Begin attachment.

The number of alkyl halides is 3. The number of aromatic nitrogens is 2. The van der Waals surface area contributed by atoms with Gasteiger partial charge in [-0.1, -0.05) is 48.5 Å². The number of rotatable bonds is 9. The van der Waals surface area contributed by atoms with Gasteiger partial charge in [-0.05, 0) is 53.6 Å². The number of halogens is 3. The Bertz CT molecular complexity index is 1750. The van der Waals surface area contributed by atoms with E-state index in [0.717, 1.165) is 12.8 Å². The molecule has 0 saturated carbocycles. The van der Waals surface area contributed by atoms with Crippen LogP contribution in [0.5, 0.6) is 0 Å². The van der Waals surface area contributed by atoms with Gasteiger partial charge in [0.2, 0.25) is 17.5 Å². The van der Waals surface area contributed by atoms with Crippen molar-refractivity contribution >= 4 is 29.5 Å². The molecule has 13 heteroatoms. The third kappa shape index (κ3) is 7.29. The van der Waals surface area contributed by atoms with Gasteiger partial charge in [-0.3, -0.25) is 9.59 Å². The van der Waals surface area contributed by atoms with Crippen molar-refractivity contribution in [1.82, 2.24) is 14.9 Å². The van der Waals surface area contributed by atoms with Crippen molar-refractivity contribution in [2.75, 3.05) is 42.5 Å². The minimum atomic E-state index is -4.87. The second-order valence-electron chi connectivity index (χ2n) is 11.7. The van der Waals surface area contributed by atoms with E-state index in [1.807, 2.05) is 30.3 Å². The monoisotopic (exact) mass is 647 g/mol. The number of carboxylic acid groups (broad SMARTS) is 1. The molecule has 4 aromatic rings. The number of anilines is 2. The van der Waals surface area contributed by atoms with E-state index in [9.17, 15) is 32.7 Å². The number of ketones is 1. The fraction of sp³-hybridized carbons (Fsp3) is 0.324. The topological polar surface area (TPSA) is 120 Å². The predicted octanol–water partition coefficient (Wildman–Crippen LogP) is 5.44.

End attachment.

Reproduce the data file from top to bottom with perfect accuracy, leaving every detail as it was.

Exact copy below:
The number of alkyl halides is 3. The number of aromatic nitrogens is 2. The van der Waals surface area contributed by atoms with Gasteiger partial charge in [-0.1, -0.05) is 48.5 Å². The number of rotatable bonds is 9. The van der Waals surface area contributed by atoms with Gasteiger partial charge in [-0.05, 0) is 53.6 Å². The number of halogens is 3. The Bertz CT molecular complexity index is 1750. The van der Waals surface area contributed by atoms with E-state index in [0.717, 1.165) is 12.8 Å². The molecule has 0 saturated carbocycles. The van der Waals surface area contributed by atoms with Crippen LogP contribution in [0.5, 0.6) is 0 Å². The van der Waals surface area contributed by atoms with Gasteiger partial charge in [0.2, 0.25) is 17.5 Å². The van der Waals surface area contributed by atoms with Crippen molar-refractivity contribution >= 4 is 29.5 Å². The molecule has 13 heteroatoms. The third kappa shape index (κ3) is 7.29. The van der Waals surface area contributed by atoms with Gasteiger partial charge in [-0.3, -0.25) is 9.59 Å². The van der Waals surface area contributed by atoms with Crippen molar-refractivity contribution in [1.82, 2.24) is 14.9 Å². The van der Waals surface area contributed by atoms with Crippen molar-refractivity contribution in [2.75, 3.05) is 42.5 Å². The minimum atomic E-state index is -4.87. The second-order valence-electron chi connectivity index (χ2n) is 11.7. The van der Waals surface area contributed by atoms with E-state index in [1.807, 2.05) is 30.3 Å². The monoisotopic (exact) mass is 647 g/mol. The number of carboxylic acid groups (broad SMARTS) is 1. The molecule has 4 aromatic rings. The number of anilines is 2. The van der Waals surface area contributed by atoms with E-state index in [9.17, 15) is 32.7 Å². The number of ketones is 1. The fraction of sp³-hybridized carbons (Fsp3) is 0.324. The topological polar surface area (TPSA) is 120 Å². The predicted octanol–water partition coefficient (Wildman–Crippen LogP) is 5.44.